There apparently are three words on which some scientists’ faith in evolution is based: We don’t know.
That is a focal point of a widespread new campaign to raise awareness across America – and around the world – about the shifting underpinnings of evolution.
It’s called Question Evolution!, and it is being run by Creation Ministries International, a worldwide ministry with offices in the U.S., Australia, Canada, New Zeland, Singapore, South Africa and Europe.
The campaign doesn’t ask evolutionists to believe anything about creation; it just asks them for their explanation of it. And it encourages everyone to ask those questions.
For example, Question No. 12 in the pamphlet “15 Questions for Evolutions” wonders, “Why is evolutionary ‘just-so’ story-telling tolerated?”
The pamphlet explains, “Evolutionists often use flexible story-telling to ‘explain’ observations contrary to evolutionary theory. NAS (USA) member Dr. Philip Skell wrote, ‘Darwinian explanations for such things are often too supple: Natural selection makes human self-centered and aggressive – except when it makes them altruistic and peacable. Or natural selection produces virile men who eagerly spread their seed – except when it prefers men who are faithful protectors and providers. When an explanation is so supple that it can explain any behavior, it is difficult to test it experimentally, much less use it as a catalyst for scientific discovery.”
The campaign doesn’t make it easy: Question No. 1 wonders, “How did life originate?”
“Evolutionist Professor Paul Davies admitted, ‘Nobody knows how a mixture of lifeless chemicals spontaneously organized themselves into the first living cell.’ Andrew Knoll, professor of biology, Harvard, said, ‘We don’t really know how life originated on this planet.'”
So just what did happen? Evolutionists?
Creation.com points out that a minimal cell needs several hundred proteins.
“Even if every atom in the universe were an experiment with all the correct amino acids present for every possible molecular vibration in the supposed evolutionary age of the university, not even one average-sized functional protein would form,” the website explains.
Other questions for evolutionists:
- How did the DNA code originate?
- How did sex originate? (Asexual reproduction gives up to twice as much reproductive success (‘fitness’) for the same resources as sexual reproduction, so how could the latter ever gain enough advantage to be selected?)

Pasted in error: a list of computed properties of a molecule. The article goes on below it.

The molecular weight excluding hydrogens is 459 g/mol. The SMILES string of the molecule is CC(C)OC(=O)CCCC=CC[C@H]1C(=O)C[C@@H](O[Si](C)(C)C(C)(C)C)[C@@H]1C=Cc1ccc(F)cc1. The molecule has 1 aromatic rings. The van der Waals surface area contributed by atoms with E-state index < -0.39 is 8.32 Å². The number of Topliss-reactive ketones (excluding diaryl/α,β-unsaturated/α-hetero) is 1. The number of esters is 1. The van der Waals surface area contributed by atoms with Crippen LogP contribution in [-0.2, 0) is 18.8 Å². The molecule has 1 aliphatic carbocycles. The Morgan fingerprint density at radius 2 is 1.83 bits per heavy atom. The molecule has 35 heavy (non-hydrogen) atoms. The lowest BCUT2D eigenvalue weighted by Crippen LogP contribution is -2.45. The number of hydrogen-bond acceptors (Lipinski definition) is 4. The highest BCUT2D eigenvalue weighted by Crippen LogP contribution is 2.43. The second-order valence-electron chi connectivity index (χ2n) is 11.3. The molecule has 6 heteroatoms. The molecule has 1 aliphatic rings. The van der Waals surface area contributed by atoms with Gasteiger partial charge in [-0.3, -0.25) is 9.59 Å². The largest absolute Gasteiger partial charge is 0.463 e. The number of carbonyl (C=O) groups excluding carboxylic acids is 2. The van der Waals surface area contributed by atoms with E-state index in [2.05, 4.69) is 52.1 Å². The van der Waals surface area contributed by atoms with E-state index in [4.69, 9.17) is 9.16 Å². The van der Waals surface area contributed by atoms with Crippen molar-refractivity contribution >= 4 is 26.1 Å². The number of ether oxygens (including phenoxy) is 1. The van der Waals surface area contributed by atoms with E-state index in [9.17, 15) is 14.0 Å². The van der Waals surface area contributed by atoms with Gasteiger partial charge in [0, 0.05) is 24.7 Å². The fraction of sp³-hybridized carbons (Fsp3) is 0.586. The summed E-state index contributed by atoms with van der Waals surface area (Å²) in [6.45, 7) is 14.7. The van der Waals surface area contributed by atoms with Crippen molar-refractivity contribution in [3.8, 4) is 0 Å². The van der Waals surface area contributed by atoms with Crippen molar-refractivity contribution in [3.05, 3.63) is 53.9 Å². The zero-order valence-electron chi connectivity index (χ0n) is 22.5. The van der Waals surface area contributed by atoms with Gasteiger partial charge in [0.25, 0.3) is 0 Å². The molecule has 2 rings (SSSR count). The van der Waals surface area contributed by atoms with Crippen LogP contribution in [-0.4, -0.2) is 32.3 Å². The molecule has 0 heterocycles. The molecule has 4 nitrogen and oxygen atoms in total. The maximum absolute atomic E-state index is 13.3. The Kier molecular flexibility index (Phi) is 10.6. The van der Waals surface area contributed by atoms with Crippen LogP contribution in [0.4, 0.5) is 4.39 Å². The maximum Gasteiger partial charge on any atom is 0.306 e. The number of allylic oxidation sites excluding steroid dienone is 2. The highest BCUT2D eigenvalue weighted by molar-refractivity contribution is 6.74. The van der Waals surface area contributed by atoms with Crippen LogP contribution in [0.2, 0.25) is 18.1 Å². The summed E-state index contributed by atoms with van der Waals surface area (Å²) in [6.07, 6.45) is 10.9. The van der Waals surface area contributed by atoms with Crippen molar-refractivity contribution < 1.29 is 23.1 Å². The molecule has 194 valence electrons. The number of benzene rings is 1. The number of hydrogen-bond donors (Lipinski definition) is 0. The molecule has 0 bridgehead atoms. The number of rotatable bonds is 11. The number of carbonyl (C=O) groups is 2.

- Why are the (expected) countless millions of transitional fossils missing?
- How do ‘living fossils’ remain unchanged over supposed hundreds of millions of years, if evolution has changed worms into humans in the same time frame?
- How did blind chemistry create mind/intelligence, meaning, altruism and morality?
- Where are the scientific breakthroughs due to evolution?
Regarding the last question, Creation.com notes, “Evolution actually hinders medical discovery. Then why do schools and universities teach evolution so dogmatically, stealing time from experimental biology that so benefits humankind?”
A video from ppsimmons promotes the campaign:
Others are signing on to help with the effort. Traditional Values Coalition President Andrea Lafferty said the campaign “is being actively pursued in the United States and internationally educating students about evolutionary falsehoods plus making students’ anti-evolutionary sentiments visible.”
“The fall of the atheistic Soviet Union and its ideology was brought about through everyday people publicly expressing their dissatisfaction,” the statement continued. “This shows what a dramatic effect grassroots efforts can have against secular ideology.”
The TVC organization speaks on behalf of more than 43,000 churches.
The campaign includes the “15 Questions” as well as shirts, caps, bags, mugs, stickers and badges that say “Question evolution!”
On the campaign website, a commenter joined the effort: “I am a lecturer in the physics department of … university. I put a few copies of the ‘Creation’ magazine in our tearoom. The next day I found it lying in the rubbish bin! I removed it, dusted it off and put it on the table again. The next day it was in the rubbish bin again! I dusted it off, and put it on the table, etc… This happened three days in a row!”
The lecturer said he eventually put articles on his office door, adjacent to the tearoom.
The campaign already has asked well over 300 Texas churches to participate. Texas is a key battleground for school curriculum, since the state buys more textbooks than any other state except California.
The issue has been getting more attention in recent months, the campaign said, with eight anti-evolution bills introduced by U.S. state legislatures this year alone.